• (1) Notwithstanding anything to the contrary in the Deaths by Accidents Compensation Act 1908, an action for the recovery of damages in respect of the death of the said Percy Campbell Parker Morris may be commenced under that Act at any time within 12 months after the passing of this Act.

    (2) In determining the amount of the damages (if any) recoverable in any such action the amount shall in the first instance be computed as if no action had, before the passing of this Act, been commenced or taken under the said Act in respect of the death of the said Percy Campbell Parker Morris. From the amount of the damages so computed there shall be deducted the sum of 400 pounds (being the amount paid for the benefit of the children of the said Percy Campbell Parker Morris pursuant to a compromise between the parties of a right of action under the said Act in respect of his death), and the balance, which shall be deemed to be for the sole benefit of the widow, shall be the amount of the damages awarded in the action.

5 Private Act
  • This Act shall be deemed to be a private Act.


Contents

  • 1General

  • 2Status of reprints

  • 3How reprints are prepared

  • 4Changes made under section 17C of the Acts and Regulations Publication Act 1989

  • 5List of amendments incorporated in this reprint (most recent first)


Notes
1 General
  • This is a reprint of the Morris Divorce and Marriage Validation Act 1943. The reprint incorporates all the amendments to the Act as at 27 August 1943, as specified in the list of amendments at the end of these notes.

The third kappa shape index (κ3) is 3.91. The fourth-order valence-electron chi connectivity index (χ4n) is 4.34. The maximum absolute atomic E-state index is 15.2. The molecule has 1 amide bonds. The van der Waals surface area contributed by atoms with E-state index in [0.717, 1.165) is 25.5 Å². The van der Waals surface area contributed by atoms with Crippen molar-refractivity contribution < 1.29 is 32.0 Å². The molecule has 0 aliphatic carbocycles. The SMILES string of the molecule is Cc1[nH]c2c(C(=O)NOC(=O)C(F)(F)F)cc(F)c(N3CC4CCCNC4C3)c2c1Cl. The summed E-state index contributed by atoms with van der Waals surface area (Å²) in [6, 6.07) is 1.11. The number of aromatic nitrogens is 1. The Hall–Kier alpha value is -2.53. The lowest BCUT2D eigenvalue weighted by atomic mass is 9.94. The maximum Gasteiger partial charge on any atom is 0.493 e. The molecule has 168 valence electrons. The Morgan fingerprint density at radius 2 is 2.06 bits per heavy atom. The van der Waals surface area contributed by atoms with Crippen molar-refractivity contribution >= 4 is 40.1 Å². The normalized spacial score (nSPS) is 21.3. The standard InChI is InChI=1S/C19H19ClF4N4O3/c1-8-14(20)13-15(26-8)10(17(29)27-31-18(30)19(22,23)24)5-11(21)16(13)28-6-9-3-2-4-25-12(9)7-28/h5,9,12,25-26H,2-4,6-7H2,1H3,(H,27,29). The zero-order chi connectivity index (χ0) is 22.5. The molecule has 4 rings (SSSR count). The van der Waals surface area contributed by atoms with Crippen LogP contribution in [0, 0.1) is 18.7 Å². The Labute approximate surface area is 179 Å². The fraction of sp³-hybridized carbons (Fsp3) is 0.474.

Relevant provisions of any amending enactments that contain transitional, savings, or application provisions that cannot be compiled in the reprint are also included, after the principal enactment, in chronological order. For more information, see http://www.pco.parliament.govt.nz/reprints/ .

2 Status of reprints
  • Under section 16D of the Acts and Regulations Publication Act 1989, reprints are presumed to correctly state, as at the date of the reprint, the law enacted by the principal enactment and by the amendments to that enactment. This presumption applies even though editorial changes authorised by section 17C of the Acts and Regulations Publication Act 1989 have been made in the reprint.

    This presumption may be rebutted by producing the official volumes of statutes or statutory regulations in which the principal enactment and its amendments are contained.

3 How reprints are prepared
  • A number of editorial conventions are followed in the preparation of reprints. For example, the enacting words are not included in Acts, and provisions that are repealed or revoked are omitted. For a detailed list of the editorial conventions, see http://www.pco.parliament.govt.nz/editorial-conventions/ or Part 8 of the Tables of New Zealand Acts and Ordinances and Statutory Regulations and Deemed Regulations in Force.